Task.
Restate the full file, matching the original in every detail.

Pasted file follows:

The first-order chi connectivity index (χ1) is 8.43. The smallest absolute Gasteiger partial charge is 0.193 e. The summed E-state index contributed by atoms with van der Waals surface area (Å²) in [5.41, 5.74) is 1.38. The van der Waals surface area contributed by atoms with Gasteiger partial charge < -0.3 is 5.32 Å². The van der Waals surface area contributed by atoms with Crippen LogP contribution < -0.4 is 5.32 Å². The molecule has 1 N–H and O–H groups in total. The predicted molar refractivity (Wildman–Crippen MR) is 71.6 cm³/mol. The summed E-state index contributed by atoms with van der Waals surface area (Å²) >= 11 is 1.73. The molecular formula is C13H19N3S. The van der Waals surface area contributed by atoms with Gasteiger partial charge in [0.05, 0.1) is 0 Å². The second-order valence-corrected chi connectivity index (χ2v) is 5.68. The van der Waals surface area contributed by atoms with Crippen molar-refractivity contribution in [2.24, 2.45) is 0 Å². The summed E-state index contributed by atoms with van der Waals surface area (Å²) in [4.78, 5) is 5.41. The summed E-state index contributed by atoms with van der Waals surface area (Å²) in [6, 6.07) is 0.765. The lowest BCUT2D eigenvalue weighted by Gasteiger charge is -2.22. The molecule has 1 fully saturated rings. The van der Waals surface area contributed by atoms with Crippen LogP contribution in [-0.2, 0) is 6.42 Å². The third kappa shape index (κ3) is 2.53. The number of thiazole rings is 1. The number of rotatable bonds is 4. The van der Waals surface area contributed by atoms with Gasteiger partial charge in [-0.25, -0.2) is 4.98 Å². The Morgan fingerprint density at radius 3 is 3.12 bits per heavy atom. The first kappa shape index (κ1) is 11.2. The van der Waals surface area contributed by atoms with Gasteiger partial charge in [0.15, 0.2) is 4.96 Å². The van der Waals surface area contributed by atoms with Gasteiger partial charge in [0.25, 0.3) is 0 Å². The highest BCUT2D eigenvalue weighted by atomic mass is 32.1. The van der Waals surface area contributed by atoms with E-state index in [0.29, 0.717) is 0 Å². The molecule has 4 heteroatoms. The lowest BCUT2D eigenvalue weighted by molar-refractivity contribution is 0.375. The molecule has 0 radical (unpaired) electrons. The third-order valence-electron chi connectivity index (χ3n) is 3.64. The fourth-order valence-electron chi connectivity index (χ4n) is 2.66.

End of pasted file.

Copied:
The first-order chi connectivity index (χ1) is 8.43. The smallest absolute Gasteiger partial charge is 0.193 e. The summed E-state index contributed by atoms with van der Waals surface area (Å²) in [5.41, 5.74) is 1.38. The van der Waals surface area contributed by atoms with Gasteiger partial charge < -0.3 is 5.32 Å². The van der Waals surface area contributed by atoms with Crippen LogP contribution < -0.4 is 5.32 Å². The molecule has 1 N–H and O–H groups in total. The predicted molar refractivity (Wildman–Crippen MR) is 71.6 cm³/mol. The summed E-state index contributed by atoms with van der Waals surface area (Å²) >= 11 is 1.73. The molecular formula is C13H19N3S. The van der Waals surface area contributed by atoms with Gasteiger partial charge in [0.05, 0.1) is 0 Å². The second-order valence-corrected chi connectivity index (χ2v) is 5.68. The van der Waals surface area contributed by atoms with Crippen molar-refractivity contribution in [2.24, 2.45) is 0 Å². The summed E-state index contributed by atoms with van der Waals surface area (Å²) in [4.78, 5) is 5.41. The summed E-state index contributed by atoms with van der Waals surface area (Å²) in [6, 6.07) is 0.765. The lowest BCUT2D eigenvalue weighted by Gasteiger charge is -2.22. The molecule has 1 fully saturated rings. The van der Waals surface area contributed by atoms with Crippen LogP contribution in [-0.2, 0) is 6.42 Å². The third kappa shape index (κ3) is 2.53. The number of thiazole rings is 1. The number of rotatable bonds is 4. The van der Waals surface area contributed by atoms with Gasteiger partial charge in [-0.25, -0.2) is 4.98 Å². The Morgan fingerprint density at radius 3 is 3.12 bits per heavy atom. The first kappa shape index (κ1) is 11.2. The van der Waals surface area contributed by atoms with Gasteiger partial charge in [0.15, 0.2) is 4.96 Å². The van der Waals surface area contributed by atoms with Gasteiger partial charge in [0.25, 0.3) is 0 Å². The highest BCUT2D eigenvalue weighted by atomic mass is 32.1. The van der Waals surface area contributed by atoms with E-state index in [0.29, 0.717) is 0 Å². The molecule has 4 heteroatoms. The lowest BCUT2D eigenvalue weighted by molar-refractivity contribution is 0.375. The molecule has 0 radical (unpaired) electrons. The third-order valence-electron chi connectivity index (χ3n) is 3.64. The fourth-order valence-electron chi connectivity index (χ4n) is 2.66.